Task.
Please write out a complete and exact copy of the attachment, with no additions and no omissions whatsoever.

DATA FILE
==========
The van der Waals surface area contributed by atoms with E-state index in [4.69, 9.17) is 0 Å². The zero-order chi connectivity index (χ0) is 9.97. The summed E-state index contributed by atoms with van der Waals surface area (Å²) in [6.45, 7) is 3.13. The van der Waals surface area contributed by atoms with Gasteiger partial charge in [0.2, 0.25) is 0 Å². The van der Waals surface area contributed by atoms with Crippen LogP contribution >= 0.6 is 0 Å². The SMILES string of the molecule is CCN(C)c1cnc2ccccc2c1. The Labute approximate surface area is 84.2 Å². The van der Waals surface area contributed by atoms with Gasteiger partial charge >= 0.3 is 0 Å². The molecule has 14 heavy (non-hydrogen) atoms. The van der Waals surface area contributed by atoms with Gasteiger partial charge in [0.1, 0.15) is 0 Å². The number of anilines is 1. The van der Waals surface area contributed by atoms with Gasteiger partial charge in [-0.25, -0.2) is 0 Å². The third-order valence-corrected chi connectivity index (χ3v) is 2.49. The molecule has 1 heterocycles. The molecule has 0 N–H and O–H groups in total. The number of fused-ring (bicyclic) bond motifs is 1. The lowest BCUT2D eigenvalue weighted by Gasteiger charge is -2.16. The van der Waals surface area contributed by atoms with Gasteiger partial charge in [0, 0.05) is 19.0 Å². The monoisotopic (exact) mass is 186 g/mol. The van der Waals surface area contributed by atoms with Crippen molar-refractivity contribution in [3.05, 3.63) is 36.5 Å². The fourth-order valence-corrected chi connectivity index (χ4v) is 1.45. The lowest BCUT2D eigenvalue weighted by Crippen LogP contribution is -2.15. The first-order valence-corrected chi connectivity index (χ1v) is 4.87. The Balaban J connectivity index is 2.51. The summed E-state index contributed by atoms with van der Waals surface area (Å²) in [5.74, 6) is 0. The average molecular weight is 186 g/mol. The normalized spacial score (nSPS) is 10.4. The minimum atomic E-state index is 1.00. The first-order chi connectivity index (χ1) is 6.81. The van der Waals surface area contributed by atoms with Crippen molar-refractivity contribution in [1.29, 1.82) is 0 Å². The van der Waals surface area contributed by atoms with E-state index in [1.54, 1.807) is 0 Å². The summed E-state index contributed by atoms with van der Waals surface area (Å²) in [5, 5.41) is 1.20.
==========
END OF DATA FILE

The van der Waals surface area contributed by atoms with E-state index in [4.69, 9.17) is 0 Å². The zero-order chi connectivity index (χ0) is 9.97. The summed E-state index contributed by atoms with van der Waals surface area (Å²) in [6.45, 7) is 3.13. The van der Waals surface area contributed by atoms with Gasteiger partial charge in [0.2, 0.25) is 0 Å². The van der Waals surface area contributed by atoms with Crippen LogP contribution >= 0.6 is 0 Å². The SMILES string of the molecule is CCN(C)c1cnc2ccccc2c1. The Labute approximate surface area is 84.2 Å². The van der Waals surface area contributed by atoms with Gasteiger partial charge >= 0.3 is 0 Å². The molecule has 14 heavy (non-hydrogen) atoms. The van der Waals surface area contributed by atoms with Gasteiger partial charge in [0.1, 0.15) is 0 Å². The number of anilines is 1. The van der Waals surface area contributed by atoms with Gasteiger partial charge in [-0.25, -0.2) is 0 Å². The third-order valence-corrected chi connectivity index (χ3v) is 2.49. The molecule has 1 heterocycles. The molecule has 0 N–H and O–H groups in total. The number of fused-ring (bicyclic) bond motifs is 1. The lowest BCUT2D eigenvalue weighted by Gasteiger charge is -2.16. The van der Waals surface area contributed by atoms with Gasteiger partial charge in [0, 0.05) is 19.0 Å². The monoisotopic (exact) mass is 186 g/mol. The van der Waals surface area contributed by atoms with Crippen molar-refractivity contribution in [3.05, 3.63) is 36.5 Å². The fourth-order valence-corrected chi connectivity index (χ4v) is 1.45. The lowest BCUT2D eigenvalue weighted by Crippen LogP contribution is -2.15. The first-order valence-corrected chi connectivity index (χ1v) is 4.87. The Balaban J connectivity index is 2.51. The summed E-state index contributed by atoms with van der Waals surface area (Å²) in [5.74, 6) is 0. The average molecular weight is 186 g/mol. The normalized spacial score (nSPS) is 10.4. The minimum atomic E-state index is 1.00. The first-order chi connectivity index (χ1) is 6.81. The van der Waals surface area contributed by atoms with Crippen molar-refractivity contribution in [1.29, 1.82) is 0 Å². The van der Waals surface area contributed by atoms with E-state index in [1.54, 1.807) is 0 Å². The summed E-state index contributed by atoms with van der Waals surface area (Å²) in [5, 5.41) is 1.20.